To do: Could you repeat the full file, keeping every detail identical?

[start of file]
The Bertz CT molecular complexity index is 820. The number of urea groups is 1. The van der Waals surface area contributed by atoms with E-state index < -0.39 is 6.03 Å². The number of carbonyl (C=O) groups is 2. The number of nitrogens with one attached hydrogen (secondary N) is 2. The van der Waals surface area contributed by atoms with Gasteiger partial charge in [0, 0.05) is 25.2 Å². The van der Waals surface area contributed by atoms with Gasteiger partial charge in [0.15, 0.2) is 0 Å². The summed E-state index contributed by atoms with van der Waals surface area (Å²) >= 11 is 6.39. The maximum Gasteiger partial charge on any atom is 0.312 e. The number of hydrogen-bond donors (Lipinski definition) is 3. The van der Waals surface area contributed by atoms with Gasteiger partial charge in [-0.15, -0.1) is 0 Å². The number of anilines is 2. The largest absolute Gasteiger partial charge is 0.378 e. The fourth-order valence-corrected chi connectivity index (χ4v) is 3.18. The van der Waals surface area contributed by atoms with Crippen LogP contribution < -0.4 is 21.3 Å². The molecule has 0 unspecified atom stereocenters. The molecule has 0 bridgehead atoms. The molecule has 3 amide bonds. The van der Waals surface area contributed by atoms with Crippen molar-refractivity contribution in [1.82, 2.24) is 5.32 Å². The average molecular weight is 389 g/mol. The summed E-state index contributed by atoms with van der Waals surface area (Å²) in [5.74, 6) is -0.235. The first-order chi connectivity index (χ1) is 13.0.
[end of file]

The Bertz CT molecular complexity index is 820. The number of urea groups is 1. The van der Waals surface area contributed by atoms with E-state index < -0.39 is 6.03 Å². The number of carbonyl (C=O) groups is 2. The number of nitrogens with one attached hydrogen (secondary N) is 2. The van der Waals surface area contributed by atoms with Gasteiger partial charge in [0, 0.05) is 25.2 Å². The van der Waals surface area contributed by atoms with Gasteiger partial charge in [0.15, 0.2) is 0 Å². The summed E-state index contributed by atoms with van der Waals surface area (Å²) >= 11 is 6.39. The maximum Gasteiger partial charge on any atom is 0.312 e. The number of hydrogen-bond donors (Lipinski definition) is 3. The van der Waals surface area contributed by atoms with Gasteiger partial charge in [-0.15, -0.1) is 0 Å². The number of anilines is 2. The largest absolute Gasteiger partial charge is 0.378 e. The fourth-order valence-corrected chi connectivity index (χ4v) is 3.18. The van der Waals surface area contributed by atoms with Crippen LogP contribution < -0.4 is 21.3 Å². The molecule has 0 unspecified atom stereocenters. The molecule has 0 bridgehead atoms. The molecule has 3 amide bonds. The van der Waals surface area contributed by atoms with Crippen molar-refractivity contribution in [1.82, 2.24) is 5.32 Å². The average molecular weight is 389 g/mol. The summed E-state index contributed by atoms with van der Waals surface area (Å²) in [5.74, 6) is -0.235. The first-order chi connectivity index (χ1) is 13.0.